Severe Hip Bursitis – Exercises & Management

Hip Bursitis

Hip bursitis is typically the result of inflammation and irritation in one of two major bursae in the hip. Hip bursitis is when the bursa surrounding your hip joint becomes inflamed. 

Hip Bursitis

A bursa is a small, fluid-filled sac that provides a cushion between bones and soft tissues such as tendons and muscles. Mainly, it helps reduce the friction around joints and enables pain-free movement. There is plenty of bursa in a body, but in the hip alone, there are 2 major bursae.

One covers the body point of the hip bone (greater trochanter). Hence the inflammation of this bursa is known as trochanteric bursitis. 

The other is the iliopsoas bursa, located on the hip’s inside or groin side. Inflammation of this bursa is called Iliopsoas bursitis, although this is less common than trochanteric bursitis.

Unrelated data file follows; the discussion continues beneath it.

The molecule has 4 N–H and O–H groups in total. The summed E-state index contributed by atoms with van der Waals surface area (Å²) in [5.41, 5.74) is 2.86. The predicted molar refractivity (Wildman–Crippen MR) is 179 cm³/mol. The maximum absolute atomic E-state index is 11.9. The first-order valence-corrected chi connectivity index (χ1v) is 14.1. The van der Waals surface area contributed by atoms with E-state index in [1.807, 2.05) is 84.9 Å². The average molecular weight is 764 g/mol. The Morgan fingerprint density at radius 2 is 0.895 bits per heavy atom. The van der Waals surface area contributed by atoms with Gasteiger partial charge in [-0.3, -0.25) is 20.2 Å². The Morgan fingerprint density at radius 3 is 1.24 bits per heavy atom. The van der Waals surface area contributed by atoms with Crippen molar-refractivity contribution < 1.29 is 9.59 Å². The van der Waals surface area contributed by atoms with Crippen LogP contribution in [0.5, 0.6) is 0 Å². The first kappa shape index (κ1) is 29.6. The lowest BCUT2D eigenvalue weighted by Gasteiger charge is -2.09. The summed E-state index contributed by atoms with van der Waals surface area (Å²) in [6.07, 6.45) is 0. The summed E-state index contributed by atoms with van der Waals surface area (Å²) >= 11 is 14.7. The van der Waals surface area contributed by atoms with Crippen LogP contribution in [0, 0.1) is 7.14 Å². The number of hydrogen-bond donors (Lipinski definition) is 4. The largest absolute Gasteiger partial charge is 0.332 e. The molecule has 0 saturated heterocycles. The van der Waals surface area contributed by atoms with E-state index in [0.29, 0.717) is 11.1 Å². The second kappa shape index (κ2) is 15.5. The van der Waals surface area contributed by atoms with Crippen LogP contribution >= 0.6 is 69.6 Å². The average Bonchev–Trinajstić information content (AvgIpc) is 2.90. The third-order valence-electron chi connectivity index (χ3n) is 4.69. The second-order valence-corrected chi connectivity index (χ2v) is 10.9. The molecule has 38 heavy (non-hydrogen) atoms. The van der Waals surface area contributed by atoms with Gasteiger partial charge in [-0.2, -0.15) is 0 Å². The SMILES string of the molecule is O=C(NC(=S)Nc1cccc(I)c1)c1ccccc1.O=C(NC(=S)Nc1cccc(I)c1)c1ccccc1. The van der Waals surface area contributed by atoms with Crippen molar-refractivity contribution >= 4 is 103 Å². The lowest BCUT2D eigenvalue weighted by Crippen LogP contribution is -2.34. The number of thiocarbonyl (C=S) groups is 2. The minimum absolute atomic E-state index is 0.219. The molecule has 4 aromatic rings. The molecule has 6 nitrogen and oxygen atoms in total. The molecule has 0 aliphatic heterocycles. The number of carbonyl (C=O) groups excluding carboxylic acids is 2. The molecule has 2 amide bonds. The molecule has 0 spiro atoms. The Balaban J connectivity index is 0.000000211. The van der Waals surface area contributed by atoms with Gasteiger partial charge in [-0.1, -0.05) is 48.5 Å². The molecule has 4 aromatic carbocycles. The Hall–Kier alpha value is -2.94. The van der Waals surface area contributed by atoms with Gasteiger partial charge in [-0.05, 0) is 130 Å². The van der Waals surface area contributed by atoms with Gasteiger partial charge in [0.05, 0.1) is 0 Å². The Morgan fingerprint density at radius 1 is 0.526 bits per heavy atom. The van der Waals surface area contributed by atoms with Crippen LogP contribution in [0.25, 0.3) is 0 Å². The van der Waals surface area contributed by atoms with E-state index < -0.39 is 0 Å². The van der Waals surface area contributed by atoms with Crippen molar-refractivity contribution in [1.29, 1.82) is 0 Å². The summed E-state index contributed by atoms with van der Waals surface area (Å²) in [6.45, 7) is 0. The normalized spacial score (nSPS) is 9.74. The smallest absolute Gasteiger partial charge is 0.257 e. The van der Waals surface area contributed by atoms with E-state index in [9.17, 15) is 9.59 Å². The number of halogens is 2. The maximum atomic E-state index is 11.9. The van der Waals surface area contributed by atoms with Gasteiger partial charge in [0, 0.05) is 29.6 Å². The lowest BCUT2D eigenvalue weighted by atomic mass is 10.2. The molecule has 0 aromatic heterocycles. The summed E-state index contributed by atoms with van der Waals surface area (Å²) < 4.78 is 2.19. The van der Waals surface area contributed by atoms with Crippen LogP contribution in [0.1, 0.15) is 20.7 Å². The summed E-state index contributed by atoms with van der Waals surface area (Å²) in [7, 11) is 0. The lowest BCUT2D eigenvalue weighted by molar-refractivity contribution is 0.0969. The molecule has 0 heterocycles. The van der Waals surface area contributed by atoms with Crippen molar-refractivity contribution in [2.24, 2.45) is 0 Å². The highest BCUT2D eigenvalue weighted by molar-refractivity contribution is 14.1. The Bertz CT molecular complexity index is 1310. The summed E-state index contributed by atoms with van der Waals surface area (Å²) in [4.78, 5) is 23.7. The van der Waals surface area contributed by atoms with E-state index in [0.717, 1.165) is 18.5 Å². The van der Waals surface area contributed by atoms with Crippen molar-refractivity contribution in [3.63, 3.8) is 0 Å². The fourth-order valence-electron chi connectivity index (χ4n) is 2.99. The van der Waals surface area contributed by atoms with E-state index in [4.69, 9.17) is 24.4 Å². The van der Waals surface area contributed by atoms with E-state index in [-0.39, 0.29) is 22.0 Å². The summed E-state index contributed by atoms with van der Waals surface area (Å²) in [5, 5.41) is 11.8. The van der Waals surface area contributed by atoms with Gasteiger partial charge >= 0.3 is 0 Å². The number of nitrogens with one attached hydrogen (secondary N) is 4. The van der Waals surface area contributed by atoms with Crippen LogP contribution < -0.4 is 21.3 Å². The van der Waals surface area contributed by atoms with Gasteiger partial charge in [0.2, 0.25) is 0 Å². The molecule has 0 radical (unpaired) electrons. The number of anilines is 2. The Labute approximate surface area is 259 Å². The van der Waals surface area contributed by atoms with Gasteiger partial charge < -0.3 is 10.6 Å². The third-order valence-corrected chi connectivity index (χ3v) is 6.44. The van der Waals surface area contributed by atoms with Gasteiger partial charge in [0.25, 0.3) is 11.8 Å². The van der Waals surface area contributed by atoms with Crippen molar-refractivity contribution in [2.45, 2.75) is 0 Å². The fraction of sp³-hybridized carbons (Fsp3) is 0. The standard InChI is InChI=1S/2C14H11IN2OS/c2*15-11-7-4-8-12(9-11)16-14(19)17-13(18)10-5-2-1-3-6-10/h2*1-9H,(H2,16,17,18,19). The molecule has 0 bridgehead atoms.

What Causes Hip Bursitis?

Certain positions, motions, or diseases can cause friction or stress on the bursa and lead to bursitis. When the bursa becomes injured, muscles and tendons do not glide smoothly, which can result in pain.

Mainly, hip bursitis develops due to repeated irritation in the hip. It seldom results from a single injury. Hip bursitis can be caused by the following: 

  • Repeated motions that irritate the bursa, such as walking, running on hills, uneven surfaces, or stair climbing.
  • Abnormal walking due to injury, leg length differences, or problems in the spine.
  • Muscle weakness
  • Incorrect posture
  • Hip surgery or replacement